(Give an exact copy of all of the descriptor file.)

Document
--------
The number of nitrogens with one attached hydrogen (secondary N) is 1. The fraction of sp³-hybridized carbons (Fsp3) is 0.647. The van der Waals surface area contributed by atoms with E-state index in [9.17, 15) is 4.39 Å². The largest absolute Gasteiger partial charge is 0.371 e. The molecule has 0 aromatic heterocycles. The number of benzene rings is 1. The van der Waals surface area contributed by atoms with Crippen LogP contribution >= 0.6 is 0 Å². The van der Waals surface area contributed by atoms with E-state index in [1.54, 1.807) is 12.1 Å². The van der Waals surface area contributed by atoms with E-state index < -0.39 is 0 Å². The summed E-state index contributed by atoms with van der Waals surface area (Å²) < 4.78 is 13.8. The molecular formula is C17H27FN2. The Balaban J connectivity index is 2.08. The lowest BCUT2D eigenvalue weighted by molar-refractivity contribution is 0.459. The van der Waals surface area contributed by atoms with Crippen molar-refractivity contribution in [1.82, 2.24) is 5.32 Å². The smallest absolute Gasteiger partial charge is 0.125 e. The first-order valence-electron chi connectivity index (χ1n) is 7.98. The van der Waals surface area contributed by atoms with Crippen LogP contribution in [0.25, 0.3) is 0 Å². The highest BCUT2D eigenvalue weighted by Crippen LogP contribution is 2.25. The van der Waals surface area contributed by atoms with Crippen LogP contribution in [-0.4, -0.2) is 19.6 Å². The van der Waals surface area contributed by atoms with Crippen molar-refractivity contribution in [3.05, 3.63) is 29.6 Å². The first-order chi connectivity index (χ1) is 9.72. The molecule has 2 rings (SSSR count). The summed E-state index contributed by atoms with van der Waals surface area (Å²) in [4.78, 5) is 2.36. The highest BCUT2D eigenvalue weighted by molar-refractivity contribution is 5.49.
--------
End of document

The number of nitrogens with one attached hydrogen (secondary N) is 1. The fraction of sp³-hybridized carbons (Fsp3) is 0.647. The van der Waals surface area contributed by atoms with E-state index in [9.17, 15) is 4.39 Å². The largest absolute Gasteiger partial charge is 0.371 e. The molecule has 0 aromatic heterocycles. The number of benzene rings is 1. The van der Waals surface area contributed by atoms with Crippen LogP contribution >= 0.6 is 0 Å². The van der Waals surface area contributed by atoms with E-state index in [1.54, 1.807) is 12.1 Å². The van der Waals surface area contributed by atoms with E-state index < -0.39 is 0 Å². The summed E-state index contributed by atoms with van der Waals surface area (Å²) < 4.78 is 13.8. The molecular formula is C17H27FN2. The Balaban J connectivity index is 2.08. The lowest BCUT2D eigenvalue weighted by molar-refractivity contribution is 0.459. The van der Waals surface area contributed by atoms with Crippen molar-refractivity contribution in [1.82, 2.24) is 5.32 Å². The smallest absolute Gasteiger partial charge is 0.125 e. The first-order valence-electron chi connectivity index (χ1n) is 7.98. The van der Waals surface area contributed by atoms with Crippen LogP contribution in [0.25, 0.3) is 0 Å². The highest BCUT2D eigenvalue weighted by Crippen LogP contribution is 2.25. The van der Waals surface area contributed by atoms with Crippen LogP contribution in [-0.4, -0.2) is 19.6 Å². The van der Waals surface area contributed by atoms with Crippen molar-refractivity contribution in [3.05, 3.63) is 29.6 Å². The first-order chi connectivity index (χ1) is 9.72. The molecule has 2 rings (SSSR count). The summed E-state index contributed by atoms with van der Waals surface area (Å²) in [4.78, 5) is 2.36. The highest BCUT2D eigenvalue weighted by molar-refractivity contribution is 5.49.